If you don’t mind, I’d like to start this post with a sweeping statement that’s completely uncalled for: the Olympics (and all sport in general, pretty much) is a total waste of time. Fact.
(Well, technically that’s not a fact at all, obviously, but this is my blog and I can say what I want. Fact.)
To honour this Couldn’t-Care-Less approach of mine, I have been making a point of not watching, reading about or discussing anything remotely connected with London 2012. But that’s difficult. You see, over here in Britain everyone has gone loopy for the ‘lympics – there are precisely twelve zillion TV channels showing nothing but sweaty humans in lycra; every newspaper and magazine has some sort of athlete on the front page, and every single branded item in the country’s supermarkets has been repackaged with the slogan ‘The Official Washing-Up Liquid of The London Olympics’ (or the equivalent, for whatever product).
I can’t help thinking, ‘What, for the love of god, is the point of all this nonsense?’
It’s not just this year’s Olympics that I’m avoiding, I must add. At the start of the last ones, in Beijing, I was renting a house in Croatia with three American blokes called Alan, Nick and Dave. I’d met them on a bus in Bosnia (of all places), and because I’d not been organised enough to book a hostel in advance, I had no idea where I was going to sleep once the bus reached its destination. It turned out that these three Americans had been equally disorganised, and so when we stepped off the bus we agreed that the quickest and easiest way to find a bed for the night would be to talk to an old Croatian woman at the bus station, negotiate a reasonable renting price for the spare rooms in her house, and go there immediately in the back of her ancient Volkswagen beetle.
It was a good decision – the house was quaint and crumbly, five minutes walk from the beach and two minutes walk from a bakery (we lived off burek for four days), and in the living room there was a gigantic flatscreen television.
That night the Beijing Olympics opening ceremony was on, and the Americans insisted on watching it. To be fair, this was the only part of the famous sports event that I was vaguely interested in. Mainly because there isn’t usually much actual sport involved. And it was impressive, I remember, but after about twenty minutes the novelty wore off and, bored, I finally managed to convince Alan to go out exploring with me.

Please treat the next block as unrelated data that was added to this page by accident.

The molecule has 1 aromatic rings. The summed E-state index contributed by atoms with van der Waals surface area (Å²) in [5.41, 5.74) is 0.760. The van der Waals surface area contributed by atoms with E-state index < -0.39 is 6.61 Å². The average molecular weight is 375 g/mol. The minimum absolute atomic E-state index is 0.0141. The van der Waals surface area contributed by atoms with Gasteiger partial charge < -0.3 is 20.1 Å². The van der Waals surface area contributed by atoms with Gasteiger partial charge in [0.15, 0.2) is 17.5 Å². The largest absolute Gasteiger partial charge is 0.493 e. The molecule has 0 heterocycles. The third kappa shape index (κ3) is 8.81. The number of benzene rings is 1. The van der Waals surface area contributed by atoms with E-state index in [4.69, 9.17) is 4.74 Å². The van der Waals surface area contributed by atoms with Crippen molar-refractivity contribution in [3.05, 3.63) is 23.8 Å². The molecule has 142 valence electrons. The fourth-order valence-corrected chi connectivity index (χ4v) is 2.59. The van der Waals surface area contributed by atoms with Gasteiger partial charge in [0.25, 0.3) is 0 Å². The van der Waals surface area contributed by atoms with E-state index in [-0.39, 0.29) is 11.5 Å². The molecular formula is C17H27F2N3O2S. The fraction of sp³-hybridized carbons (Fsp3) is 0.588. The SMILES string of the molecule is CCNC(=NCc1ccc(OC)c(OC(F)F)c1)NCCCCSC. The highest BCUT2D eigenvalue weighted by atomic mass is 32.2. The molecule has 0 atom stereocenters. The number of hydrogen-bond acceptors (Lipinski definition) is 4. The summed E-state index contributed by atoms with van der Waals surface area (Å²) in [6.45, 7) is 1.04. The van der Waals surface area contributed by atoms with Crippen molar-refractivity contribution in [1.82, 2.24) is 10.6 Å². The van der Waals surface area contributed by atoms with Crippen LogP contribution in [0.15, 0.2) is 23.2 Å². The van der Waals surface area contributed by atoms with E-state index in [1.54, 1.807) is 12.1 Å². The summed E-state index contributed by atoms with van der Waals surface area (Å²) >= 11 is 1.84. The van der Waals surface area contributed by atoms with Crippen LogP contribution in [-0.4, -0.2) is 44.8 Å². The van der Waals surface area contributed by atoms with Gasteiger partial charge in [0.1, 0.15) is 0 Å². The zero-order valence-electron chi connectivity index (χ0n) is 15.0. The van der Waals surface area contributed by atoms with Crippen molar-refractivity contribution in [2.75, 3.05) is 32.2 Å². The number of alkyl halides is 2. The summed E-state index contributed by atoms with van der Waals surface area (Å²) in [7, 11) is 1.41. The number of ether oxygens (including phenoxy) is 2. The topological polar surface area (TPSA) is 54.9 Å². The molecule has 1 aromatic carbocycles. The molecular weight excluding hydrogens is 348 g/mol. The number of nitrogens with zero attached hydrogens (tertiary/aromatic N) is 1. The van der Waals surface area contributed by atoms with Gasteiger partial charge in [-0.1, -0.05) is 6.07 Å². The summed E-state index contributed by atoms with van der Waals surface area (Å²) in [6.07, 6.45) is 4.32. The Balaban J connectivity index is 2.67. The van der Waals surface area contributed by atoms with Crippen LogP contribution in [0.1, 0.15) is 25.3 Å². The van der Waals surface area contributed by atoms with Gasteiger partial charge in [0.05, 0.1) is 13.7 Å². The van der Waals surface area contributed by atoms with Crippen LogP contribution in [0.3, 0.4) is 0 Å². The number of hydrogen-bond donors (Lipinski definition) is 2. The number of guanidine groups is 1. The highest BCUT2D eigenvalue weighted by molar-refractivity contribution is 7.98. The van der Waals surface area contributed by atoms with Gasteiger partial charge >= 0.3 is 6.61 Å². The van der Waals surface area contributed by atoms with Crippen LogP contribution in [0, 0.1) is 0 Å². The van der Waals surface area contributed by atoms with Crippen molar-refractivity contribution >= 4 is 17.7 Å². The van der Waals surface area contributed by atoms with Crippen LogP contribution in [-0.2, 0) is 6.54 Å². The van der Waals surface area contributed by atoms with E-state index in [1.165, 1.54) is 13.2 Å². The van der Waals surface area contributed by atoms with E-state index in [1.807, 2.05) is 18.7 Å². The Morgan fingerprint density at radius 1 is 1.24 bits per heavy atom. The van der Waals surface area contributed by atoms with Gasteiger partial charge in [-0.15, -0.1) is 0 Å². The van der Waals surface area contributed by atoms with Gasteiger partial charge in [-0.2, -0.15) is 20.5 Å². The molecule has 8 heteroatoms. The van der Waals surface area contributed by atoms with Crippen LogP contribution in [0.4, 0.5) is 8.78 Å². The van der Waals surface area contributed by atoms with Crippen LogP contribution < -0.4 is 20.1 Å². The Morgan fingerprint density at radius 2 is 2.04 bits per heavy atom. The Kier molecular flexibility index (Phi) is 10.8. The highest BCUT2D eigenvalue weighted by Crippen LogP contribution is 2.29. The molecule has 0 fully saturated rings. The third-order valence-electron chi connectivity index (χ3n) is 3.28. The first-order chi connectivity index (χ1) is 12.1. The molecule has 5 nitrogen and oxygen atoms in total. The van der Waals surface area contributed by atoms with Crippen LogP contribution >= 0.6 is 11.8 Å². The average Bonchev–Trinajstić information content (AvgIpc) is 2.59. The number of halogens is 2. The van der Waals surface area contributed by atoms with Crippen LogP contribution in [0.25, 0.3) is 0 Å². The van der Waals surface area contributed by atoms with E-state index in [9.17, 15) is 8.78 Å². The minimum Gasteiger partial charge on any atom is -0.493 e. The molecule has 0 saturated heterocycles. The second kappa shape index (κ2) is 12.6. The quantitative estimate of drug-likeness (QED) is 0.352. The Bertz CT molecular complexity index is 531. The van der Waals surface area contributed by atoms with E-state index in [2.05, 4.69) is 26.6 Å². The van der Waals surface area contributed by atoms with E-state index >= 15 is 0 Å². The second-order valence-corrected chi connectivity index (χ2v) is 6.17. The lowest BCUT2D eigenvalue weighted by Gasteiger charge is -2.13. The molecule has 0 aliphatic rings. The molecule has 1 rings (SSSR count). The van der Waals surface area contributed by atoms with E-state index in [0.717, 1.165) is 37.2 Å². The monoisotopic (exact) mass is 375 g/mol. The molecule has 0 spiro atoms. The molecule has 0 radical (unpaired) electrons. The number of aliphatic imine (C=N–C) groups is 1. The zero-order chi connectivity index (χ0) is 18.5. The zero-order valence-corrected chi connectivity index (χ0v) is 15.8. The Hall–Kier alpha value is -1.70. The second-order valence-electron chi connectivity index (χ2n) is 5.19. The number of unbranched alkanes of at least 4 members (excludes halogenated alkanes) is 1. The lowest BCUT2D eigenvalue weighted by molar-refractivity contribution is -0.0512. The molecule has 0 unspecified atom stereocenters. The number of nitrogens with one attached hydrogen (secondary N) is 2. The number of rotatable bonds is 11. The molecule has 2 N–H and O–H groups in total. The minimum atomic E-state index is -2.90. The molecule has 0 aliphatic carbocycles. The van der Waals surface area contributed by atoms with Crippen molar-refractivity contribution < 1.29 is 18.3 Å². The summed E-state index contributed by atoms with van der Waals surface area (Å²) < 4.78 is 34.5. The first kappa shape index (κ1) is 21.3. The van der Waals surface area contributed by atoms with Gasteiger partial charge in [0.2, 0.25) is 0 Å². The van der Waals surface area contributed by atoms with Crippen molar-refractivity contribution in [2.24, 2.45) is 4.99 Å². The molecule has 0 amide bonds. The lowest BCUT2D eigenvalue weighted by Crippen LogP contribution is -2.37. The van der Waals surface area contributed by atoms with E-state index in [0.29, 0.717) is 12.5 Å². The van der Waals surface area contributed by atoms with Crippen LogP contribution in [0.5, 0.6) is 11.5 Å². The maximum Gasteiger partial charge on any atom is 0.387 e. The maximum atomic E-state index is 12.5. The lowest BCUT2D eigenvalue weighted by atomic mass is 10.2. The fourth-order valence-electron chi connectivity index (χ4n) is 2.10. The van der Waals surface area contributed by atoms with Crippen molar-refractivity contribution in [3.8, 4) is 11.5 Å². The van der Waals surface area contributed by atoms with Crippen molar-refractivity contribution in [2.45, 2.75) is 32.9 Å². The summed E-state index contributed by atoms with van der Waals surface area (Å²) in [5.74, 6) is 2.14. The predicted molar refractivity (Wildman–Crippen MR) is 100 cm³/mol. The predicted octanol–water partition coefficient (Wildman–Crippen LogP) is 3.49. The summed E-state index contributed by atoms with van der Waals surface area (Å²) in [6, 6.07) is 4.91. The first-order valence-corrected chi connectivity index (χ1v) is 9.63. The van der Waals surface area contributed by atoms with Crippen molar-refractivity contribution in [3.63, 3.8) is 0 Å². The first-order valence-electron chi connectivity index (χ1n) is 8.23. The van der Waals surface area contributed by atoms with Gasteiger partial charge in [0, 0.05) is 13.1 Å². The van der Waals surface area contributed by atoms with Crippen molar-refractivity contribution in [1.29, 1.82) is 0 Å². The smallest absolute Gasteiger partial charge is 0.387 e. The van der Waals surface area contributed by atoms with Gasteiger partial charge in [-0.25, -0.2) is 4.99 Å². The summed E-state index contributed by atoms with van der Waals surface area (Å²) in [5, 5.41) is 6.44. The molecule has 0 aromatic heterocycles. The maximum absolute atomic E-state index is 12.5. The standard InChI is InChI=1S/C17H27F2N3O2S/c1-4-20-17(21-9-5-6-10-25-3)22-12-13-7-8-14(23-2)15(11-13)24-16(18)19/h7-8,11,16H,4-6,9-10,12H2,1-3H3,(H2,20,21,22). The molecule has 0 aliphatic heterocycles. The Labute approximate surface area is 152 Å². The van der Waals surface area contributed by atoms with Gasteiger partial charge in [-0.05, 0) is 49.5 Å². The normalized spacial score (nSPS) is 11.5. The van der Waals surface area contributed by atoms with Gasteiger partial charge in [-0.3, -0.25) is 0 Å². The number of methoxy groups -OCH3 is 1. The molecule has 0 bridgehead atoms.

And we were so glad we did, because it turned out that that night was not only the Beijing Olympics opening ceremony but also, and much more importantly, it was the Annual Croatian Fish Barbecue Crazy Musical Street Party (not its official name, unfortunately). Alan and I stayed up half the night drinking local beer, eating grilled fish off paper plates and dancing to accordion music with old ladies in traditional costumes. I was drunk and I was happy, and there was nothing Olympian involved.
Four years later and another Olympics opening ceremony was about to start, and this time on home turf. The hype built up about this was nothing short of ridiculous, and, as usual, I had decided in advance that I wasn’t going to give two hoots. So on Friday night I went to the pub with my students.
(Students?! Oh yeah, I haven’t really mentioned this yet. I’ve been teaching English in Edinburgh for a few weeks and it’s been amazingly good fun, and since some of my favourite students were leaving last weekend, we decided to go out together for a farewell pint. Or two.)
Or, erm, six. Before I knew it we’d left the pub and arrived in El Barrio – Edinburgh’s exceedingly un-classy, faux-Latin ‘club’ – and there was a TV screen on one of the walls which was showing something Olympic-y (I couldn’t be too specific due to the volume of Stella Artois in my bloodstream), and the time of half past one in the morning.
‘Hurrah!’ I thought, as I knocked back a bottle of Sol. ‘Yet another Olympics opening ceremony I’ve managed to avoid!’ And then I continued to dance, carefree, to some music which may or may not have been by Shakira. Again, it was a fantastic, happiness-filled, alcohol-fuelled night of hilarity that had nothing whatsoever to do with an overrated sporting event.
Of course I fully intend on being drunk and ignorant four more years from now as well.